On February 13, 2020, the First Department issued a decision in Galpern v. Air Chefs, L.L.C., 2020 NY Slip Op. 01021, holding that a plaintiff was not entitled to summary judgment on a guaranty because it could not be authenticated by a disinterested witness, explaining:
As for defendants’ arguments under the dead man’s statute, plaintiff does not deny that he is a person interested in the event, and that the communications described in his affidavit were with the decedent. Because the lease was entered into by defendant Air Chef, Inc., and defendants failed to present any evidence that the corporate defendant was entitled to raise the dead man’s statute as a defense to the action, the motion court properly awarded summary judgment on the first cause of action under the lease against defendant Air Chef, Inc.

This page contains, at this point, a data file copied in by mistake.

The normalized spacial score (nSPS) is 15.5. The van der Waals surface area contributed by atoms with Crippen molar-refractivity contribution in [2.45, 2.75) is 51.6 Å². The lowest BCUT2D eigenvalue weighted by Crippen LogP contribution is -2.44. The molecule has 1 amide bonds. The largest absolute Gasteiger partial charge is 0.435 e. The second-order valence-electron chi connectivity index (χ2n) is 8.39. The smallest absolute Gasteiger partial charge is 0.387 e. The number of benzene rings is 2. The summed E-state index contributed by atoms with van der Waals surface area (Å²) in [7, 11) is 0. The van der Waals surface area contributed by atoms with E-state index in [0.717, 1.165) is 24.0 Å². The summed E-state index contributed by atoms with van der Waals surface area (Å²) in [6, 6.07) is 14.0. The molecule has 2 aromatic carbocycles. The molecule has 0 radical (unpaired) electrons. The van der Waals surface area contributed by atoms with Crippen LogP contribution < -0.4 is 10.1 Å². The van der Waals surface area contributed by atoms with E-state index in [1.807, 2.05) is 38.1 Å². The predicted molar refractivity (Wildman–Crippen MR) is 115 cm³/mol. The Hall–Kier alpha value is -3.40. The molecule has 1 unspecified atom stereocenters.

We modify, however, with respect to the cause of action under the personal guaranty purportedly signed by the decedent, because although documentary evidence is admissible notwithstanding the dead man’s statute, it must be authenticated by a source other than an interested witness’s testimony. Having failed to authenticate the guaranty through a source other than an interested witness’s testimony, plaintiff was not entitled to summary judgment on the guaranty.
(Internal quotations and citations omitted) (emphasis added).
The dead man’s statute is one of New York’s more arcane rules of evidence. Contact Schlam Stone & Dolan partner John Lundin at firstname.lastname@example.org if you or a client have questions about New York’s rules of evidence.
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